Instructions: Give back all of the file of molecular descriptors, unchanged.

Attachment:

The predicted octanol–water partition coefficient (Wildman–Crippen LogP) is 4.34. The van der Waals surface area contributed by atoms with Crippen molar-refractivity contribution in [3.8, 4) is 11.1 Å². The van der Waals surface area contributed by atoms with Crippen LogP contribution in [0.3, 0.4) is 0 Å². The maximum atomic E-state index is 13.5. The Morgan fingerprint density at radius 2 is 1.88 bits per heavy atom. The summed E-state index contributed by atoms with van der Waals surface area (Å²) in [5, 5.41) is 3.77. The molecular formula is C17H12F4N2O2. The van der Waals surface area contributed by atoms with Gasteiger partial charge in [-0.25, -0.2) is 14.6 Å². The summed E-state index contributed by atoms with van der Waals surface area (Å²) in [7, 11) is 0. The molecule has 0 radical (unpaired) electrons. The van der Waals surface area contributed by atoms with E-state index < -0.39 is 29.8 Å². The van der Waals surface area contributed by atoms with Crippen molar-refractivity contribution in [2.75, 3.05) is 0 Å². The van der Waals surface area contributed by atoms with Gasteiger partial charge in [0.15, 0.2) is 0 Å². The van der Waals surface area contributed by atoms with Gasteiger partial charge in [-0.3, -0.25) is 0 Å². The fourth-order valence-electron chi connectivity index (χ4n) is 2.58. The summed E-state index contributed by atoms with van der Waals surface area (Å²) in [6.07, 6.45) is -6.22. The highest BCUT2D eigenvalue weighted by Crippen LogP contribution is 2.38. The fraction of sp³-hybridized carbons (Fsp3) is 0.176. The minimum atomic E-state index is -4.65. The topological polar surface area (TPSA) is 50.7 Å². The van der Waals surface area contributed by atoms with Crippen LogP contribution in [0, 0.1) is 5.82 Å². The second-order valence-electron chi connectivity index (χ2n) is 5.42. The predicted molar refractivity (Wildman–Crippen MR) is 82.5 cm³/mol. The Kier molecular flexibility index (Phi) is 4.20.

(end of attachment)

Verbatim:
The predicted octanol–water partition coefficient (Wildman–Crippen LogP) is 4.34. The van der Waals surface area contributed by atoms with Crippen molar-refractivity contribution in [3.8, 4) is 11.1 Å². The van der Waals surface area contributed by atoms with Crippen LogP contribution in [0.3, 0.4) is 0 Å². The maximum atomic E-state index is 13.5. The Morgan fingerprint density at radius 2 is 1.88 bits per heavy atom. The summed E-state index contributed by atoms with van der Waals surface area (Å²) in [5, 5.41) is 3.77. The molecular formula is C17H12F4N2O2. The van der Waals surface area contributed by atoms with Gasteiger partial charge in [-0.25, -0.2) is 14.6 Å². The summed E-state index contributed by atoms with van der Waals surface area (Å²) in [7, 11) is 0. The molecule has 0 radical (unpaired) electrons. The van der Waals surface area contributed by atoms with E-state index < -0.39 is 29.8 Å². The van der Waals surface area contributed by atoms with Crippen molar-refractivity contribution in [2.75, 3.05) is 0 Å². The van der Waals surface area contributed by atoms with Gasteiger partial charge in [0.15, 0.2) is 0 Å². The van der Waals surface area contributed by atoms with Gasteiger partial charge in [-0.3, -0.25) is 0 Å². The fourth-order valence-electron chi connectivity index (χ4n) is 2.58. The summed E-state index contributed by atoms with van der Waals surface area (Å²) in [6.07, 6.45) is -6.22. The highest BCUT2D eigenvalue weighted by Crippen LogP contribution is 2.38. The fraction of sp³-hybridized carbons (Fsp3) is 0.176. The minimum atomic E-state index is -4.65. The topological polar surface area (TPSA) is 50.7 Å². The van der Waals surface area contributed by atoms with Crippen LogP contribution in [0, 0.1) is 5.82 Å². The second-order valence-electron chi connectivity index (χ2n) is 5.42. The predicted molar refractivity (Wildman–Crippen MR) is 82.5 cm³/mol. The Kier molecular flexibility index (Phi) is 4.20.